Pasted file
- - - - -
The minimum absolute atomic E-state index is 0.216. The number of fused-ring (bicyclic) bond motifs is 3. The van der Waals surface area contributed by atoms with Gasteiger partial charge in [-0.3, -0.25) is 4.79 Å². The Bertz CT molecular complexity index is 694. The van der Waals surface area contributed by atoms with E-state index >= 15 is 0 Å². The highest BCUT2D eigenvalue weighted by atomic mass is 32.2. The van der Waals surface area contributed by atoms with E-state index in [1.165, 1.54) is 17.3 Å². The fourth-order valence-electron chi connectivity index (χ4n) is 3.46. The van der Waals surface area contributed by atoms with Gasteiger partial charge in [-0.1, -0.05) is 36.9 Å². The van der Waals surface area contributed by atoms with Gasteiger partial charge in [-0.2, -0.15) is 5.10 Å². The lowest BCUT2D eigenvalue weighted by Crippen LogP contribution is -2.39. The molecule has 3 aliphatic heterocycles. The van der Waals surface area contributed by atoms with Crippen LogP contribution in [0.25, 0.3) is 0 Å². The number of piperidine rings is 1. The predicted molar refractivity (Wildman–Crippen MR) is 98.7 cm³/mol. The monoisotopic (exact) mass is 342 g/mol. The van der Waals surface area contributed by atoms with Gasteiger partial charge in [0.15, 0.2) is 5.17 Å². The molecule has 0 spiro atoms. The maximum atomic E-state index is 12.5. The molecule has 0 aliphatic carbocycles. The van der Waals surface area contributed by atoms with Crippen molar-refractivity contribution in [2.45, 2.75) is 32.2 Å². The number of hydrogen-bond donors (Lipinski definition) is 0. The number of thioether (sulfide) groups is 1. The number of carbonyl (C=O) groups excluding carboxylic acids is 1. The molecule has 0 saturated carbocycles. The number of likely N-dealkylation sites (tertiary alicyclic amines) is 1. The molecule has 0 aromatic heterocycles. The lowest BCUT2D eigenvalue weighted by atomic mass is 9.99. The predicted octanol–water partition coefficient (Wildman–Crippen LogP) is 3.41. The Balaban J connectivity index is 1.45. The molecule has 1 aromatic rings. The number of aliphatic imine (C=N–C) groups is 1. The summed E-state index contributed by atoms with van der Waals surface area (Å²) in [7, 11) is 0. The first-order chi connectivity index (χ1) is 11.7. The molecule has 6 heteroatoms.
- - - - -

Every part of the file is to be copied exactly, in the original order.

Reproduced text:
The minimum absolute atomic E-state index is 0.216. The number of fused-ring (bicyclic) bond motifs is 3. The van der Waals surface area contributed by atoms with Gasteiger partial charge in [-0.3, -0.25) is 4.79 Å². The Bertz CT molecular complexity index is 694. The van der Waals surface area contributed by atoms with E-state index >= 15 is 0 Å². The highest BCUT2D eigenvalue weighted by atomic mass is 32.2. The van der Waals surface area contributed by atoms with E-state index in [1.165, 1.54) is 17.3 Å². The fourth-order valence-electron chi connectivity index (χ4n) is 3.46. The van der Waals surface area contributed by atoms with Gasteiger partial charge in [-0.1, -0.05) is 36.9 Å². The van der Waals surface area contributed by atoms with Gasteiger partial charge in [-0.2, -0.15) is 5.10 Å². The lowest BCUT2D eigenvalue weighted by Crippen LogP contribution is -2.39. The molecule has 3 aliphatic heterocycles. The van der Waals surface area contributed by atoms with Crippen LogP contribution in [0.25, 0.3) is 0 Å². The number of piperidine rings is 1. The predicted molar refractivity (Wildman–Crippen MR) is 98.7 cm³/mol. The monoisotopic (exact) mass is 342 g/mol. The van der Waals surface area contributed by atoms with Gasteiger partial charge in [0.15, 0.2) is 5.17 Å². The molecule has 0 spiro atoms. The maximum atomic E-state index is 12.5. The molecule has 0 aliphatic carbocycles. The van der Waals surface area contributed by atoms with Crippen molar-refractivity contribution in [2.45, 2.75) is 32.2 Å². The number of hydrogen-bond donors (Lipinski definition) is 0. The number of thioether (sulfide) groups is 1. The number of carbonyl (C=O) groups excluding carboxylic acids is 1. The molecule has 0 saturated carbocycles. The number of likely N-dealkylation sites (tertiary alicyclic amines) is 1. The molecule has 0 aromatic heterocycles. The lowest BCUT2D eigenvalue weighted by atomic mass is 9.99. The predicted octanol–water partition coefficient (Wildman–Crippen LogP) is 3.41. The Balaban J connectivity index is 1.45. The molecule has 1 aromatic rings. The number of aliphatic imine (C=N–C) groups is 1. The summed E-state index contributed by atoms with van der Waals surface area (Å²) in [7, 11) is 0. The first-order chi connectivity index (χ1) is 11.7. The molecule has 6 heteroatoms.